May says immigration target 'getting more difficult'
Theresa May says she still has the target of cutting net migration to the UK to below 100,000, but admitted it had become "more difficult".
The home secretary refused to admit the target would not be met by the 2015 election, even though the latest figures showed 212,000 more people moved to live in the UK than left.
She admitted "heated" coalition discussions over immigration measures.
And she outlined plans to act to cut down on immigration from within the EU.
Mrs May was speaking as the UK's political parties await the results of the European Parliament elections, which are due after 22:00 BST on Sunday.
- There were two sets of elections on Thursday. The results of the local elections in England and Northern Ireland are already known.
- The results of the UK-wide elections to the European Parliament will be announced later. There is a Vote 2014 special on BBC One from 23:00 BST and a joint BBC Radio4/5live radio special from 22:00 BST. You can follow all the latest news, reaction and results on bbc.co.uk/vote2014
Mrs May said the coalition had "yet to get agreement" on the measures that should be introduced to reform the current system.
"It's no surprise to anybody that there has been some long-standing, possibly heated at times, discussions among the coalition on issues of immigration," Mrs May told the BBC's Andrew Marr Show.
She said that if you excluded immigration from the EU, the migration figures were back down to 1990s levels, but the government recognised it needed to do something about European migration.
Tightening up on benefits was one of the government's plans, she said.
Mrs May confirmed a report in the Sunday Telegraph that consideration was being given to deporting people who came to the UK to work, but who could not find a job after six months.
'It's a target'
She said changes already coming in would mean EU migrants would have to be in the UK for three months before being able to claim benefits.
They were now looking at cutting the length of time migrants could claim benefits from six months to three months, she added.
"We haven't yet got agreement across the coalition to do that. But these are the sorts of measures we keep looking at," she said.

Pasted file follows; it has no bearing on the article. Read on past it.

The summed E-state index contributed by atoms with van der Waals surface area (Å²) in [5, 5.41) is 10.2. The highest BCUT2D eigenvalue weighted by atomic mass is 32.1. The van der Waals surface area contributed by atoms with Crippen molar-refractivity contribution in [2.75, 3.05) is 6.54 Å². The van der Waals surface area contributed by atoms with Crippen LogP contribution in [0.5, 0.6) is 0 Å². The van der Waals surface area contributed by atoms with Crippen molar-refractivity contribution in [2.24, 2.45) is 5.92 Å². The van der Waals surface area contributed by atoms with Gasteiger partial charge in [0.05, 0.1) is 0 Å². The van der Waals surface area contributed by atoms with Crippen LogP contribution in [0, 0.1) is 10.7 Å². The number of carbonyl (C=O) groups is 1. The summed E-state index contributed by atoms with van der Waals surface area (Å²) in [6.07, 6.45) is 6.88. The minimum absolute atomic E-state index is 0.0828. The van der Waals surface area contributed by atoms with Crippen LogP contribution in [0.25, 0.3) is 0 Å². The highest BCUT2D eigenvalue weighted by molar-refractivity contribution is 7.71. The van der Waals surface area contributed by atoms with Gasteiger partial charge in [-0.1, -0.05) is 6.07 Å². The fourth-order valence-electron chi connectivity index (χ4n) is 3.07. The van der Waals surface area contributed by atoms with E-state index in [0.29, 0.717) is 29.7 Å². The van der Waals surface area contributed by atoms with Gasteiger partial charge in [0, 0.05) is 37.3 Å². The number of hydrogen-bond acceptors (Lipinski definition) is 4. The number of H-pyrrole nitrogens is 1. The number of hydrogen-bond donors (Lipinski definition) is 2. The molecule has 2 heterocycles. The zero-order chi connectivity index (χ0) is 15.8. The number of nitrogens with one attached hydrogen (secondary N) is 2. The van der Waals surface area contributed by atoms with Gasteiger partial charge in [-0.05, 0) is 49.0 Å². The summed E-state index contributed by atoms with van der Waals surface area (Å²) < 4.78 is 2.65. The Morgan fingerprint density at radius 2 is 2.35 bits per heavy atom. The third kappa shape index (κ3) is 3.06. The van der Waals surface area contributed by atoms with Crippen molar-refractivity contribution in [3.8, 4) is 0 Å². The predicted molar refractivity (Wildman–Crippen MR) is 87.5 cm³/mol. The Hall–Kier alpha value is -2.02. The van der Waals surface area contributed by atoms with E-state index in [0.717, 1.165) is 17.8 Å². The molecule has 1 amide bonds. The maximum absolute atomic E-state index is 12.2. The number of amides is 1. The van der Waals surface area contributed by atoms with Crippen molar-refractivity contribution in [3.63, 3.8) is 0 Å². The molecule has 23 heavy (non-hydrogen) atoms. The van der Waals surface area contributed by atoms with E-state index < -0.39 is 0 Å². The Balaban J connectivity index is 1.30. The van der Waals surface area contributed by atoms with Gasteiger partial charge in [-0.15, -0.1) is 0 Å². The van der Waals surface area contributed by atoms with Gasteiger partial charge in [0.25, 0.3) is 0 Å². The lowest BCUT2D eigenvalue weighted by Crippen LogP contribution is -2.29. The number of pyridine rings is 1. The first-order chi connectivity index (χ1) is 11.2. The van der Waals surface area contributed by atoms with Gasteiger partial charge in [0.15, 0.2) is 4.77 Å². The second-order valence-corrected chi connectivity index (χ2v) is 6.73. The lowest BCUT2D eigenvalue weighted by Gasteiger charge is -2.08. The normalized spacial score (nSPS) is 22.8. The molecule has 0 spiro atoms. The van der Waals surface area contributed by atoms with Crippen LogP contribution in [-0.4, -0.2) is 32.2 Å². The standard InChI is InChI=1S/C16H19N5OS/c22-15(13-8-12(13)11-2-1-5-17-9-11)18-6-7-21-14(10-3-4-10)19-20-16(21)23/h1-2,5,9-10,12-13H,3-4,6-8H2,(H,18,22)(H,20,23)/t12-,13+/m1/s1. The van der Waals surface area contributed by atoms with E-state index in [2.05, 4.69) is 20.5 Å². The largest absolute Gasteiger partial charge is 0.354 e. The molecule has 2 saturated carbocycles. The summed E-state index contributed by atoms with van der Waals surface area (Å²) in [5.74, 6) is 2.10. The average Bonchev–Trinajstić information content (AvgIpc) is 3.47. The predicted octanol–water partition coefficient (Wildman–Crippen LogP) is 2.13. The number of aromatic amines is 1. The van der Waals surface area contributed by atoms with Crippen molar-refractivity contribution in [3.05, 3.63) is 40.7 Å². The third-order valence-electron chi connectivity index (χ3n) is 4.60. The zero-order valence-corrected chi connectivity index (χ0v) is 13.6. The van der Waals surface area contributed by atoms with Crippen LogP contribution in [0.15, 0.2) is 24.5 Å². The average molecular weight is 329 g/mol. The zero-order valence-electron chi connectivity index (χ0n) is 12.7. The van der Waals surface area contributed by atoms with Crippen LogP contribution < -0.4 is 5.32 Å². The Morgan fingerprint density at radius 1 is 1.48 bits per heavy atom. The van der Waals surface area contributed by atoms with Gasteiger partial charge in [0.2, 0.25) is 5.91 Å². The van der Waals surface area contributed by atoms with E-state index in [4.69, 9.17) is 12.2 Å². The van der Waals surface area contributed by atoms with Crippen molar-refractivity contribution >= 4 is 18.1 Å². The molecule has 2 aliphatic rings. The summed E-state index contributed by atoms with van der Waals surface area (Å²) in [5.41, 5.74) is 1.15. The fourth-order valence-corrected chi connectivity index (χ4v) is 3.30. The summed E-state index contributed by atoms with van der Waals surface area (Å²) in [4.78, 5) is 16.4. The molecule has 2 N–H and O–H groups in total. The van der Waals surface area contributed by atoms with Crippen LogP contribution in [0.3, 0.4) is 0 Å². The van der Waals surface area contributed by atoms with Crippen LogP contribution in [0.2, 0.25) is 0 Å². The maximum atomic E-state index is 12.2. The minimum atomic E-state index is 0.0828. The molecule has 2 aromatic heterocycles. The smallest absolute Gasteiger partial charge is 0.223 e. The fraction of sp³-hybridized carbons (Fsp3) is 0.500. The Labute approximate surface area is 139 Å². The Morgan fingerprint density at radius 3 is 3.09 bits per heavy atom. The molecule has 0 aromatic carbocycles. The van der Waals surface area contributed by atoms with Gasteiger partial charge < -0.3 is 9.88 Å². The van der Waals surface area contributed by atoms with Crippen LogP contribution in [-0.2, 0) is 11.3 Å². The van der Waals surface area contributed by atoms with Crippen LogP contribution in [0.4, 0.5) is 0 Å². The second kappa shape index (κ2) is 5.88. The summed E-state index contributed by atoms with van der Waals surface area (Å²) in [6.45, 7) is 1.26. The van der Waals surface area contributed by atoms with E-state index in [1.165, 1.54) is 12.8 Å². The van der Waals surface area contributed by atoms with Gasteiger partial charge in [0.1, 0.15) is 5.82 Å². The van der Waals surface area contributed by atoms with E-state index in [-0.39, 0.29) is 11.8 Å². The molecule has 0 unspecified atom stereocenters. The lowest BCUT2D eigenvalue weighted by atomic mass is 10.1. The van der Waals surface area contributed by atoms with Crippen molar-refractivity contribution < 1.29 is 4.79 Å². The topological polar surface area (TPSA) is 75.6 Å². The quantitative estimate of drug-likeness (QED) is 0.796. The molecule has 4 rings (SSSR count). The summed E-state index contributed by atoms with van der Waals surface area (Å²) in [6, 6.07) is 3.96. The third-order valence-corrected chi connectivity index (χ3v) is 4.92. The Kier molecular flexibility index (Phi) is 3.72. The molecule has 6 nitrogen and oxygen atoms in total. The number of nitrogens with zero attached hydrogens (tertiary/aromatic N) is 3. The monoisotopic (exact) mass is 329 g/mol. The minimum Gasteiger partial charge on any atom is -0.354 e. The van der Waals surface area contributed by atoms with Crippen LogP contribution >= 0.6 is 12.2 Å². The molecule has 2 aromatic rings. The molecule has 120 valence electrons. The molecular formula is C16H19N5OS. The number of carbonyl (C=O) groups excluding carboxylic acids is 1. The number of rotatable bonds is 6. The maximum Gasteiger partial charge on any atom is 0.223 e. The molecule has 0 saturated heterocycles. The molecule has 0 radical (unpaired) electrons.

By Vicki Young, BBC political correspondent
Theresa May's acknowledgement that it has become "more difficult" to reduce net migration to the tens of thousands is a statement of the obvious, but it shows there is little ministers can do to control who arrives in the UK from the rest of Europe. The economic recovery here has brought a new wave of workers from countries like Poland and ministers are left tinkering with the rules on benefits for EU immigrants - they hope restricting eligibility further will deter some from coming and prove to British voters that the system is fair. The Liberal Democrats, Labour and the Conservatives have all promised to listen to the message voters are sending on immigration, but there's little sign that radical policy changes are on the way.
The Conservatives went into the 2010 General Election pledging to "take steps to take net migration back to the levels of the 1990s - tens of thousands a year, not hundreds of thousands".
But the Lib Dems stopped that pledge being included in the Conservative-Lib Dem coalition's "programme for government" after the election, instead pledging to ensure immigration "is controlled so people have confidence in the system".
Although net migration fell early on in the coalition government, figures from the Office for National Statistics show that net migration bounced back to 212,000 in the year to December, from 177,000 the previous year.
"We still have that aim of the tens of thousands. But of course it has become more difficult and net migration is too high," she said.
"That's why I want to continue working to bring it down. In those areas we can control - that is, immigration from outside the European Union - everything we have done as a government has been having an impact."
She said that net migration from outside the EU was now back at levels last seen in the 1990s.
Pressed on whether the government would make a "pledge" or a "promise" to reach its target, Mrs May responded by saying: "I've still got that target, it's always been a target."
Communities Secretary Eric Pickles was asked on the Sunday Politics whether he would admit that net migration would not be below 100,000 by the next election.
He said there would be measures announced soon and "it is our intention to move towards that target - we will do our damnedest to do that".
When programme host Andrew Neil put it to Mr Pickles that the target was not going to be hit, Mr Pickles said: "I don't know that to be fact - I cannot confirm that."
The questions about immigration policy came in the wake of the English local election results which saw the UK Independence Party, which focused its campaign on leaving the EU and regaining control of UK borders, taking seats off the more established parties.
In response to Mrs May's interview, shadow home secretary Yvette Cooper, for Labour said: "Theresa May says she is sticking to her net migration target yet it is badly failing and no one believes she has any chance of meeting it next year."
"For the home secretary to keep making big pledges and failing to meet them undermines trust in the whole immigration system.
"Having lost so many votes and seats while their net migration target is failing badly, the Tories seem to be rushing for more headlines before they have policies worked out."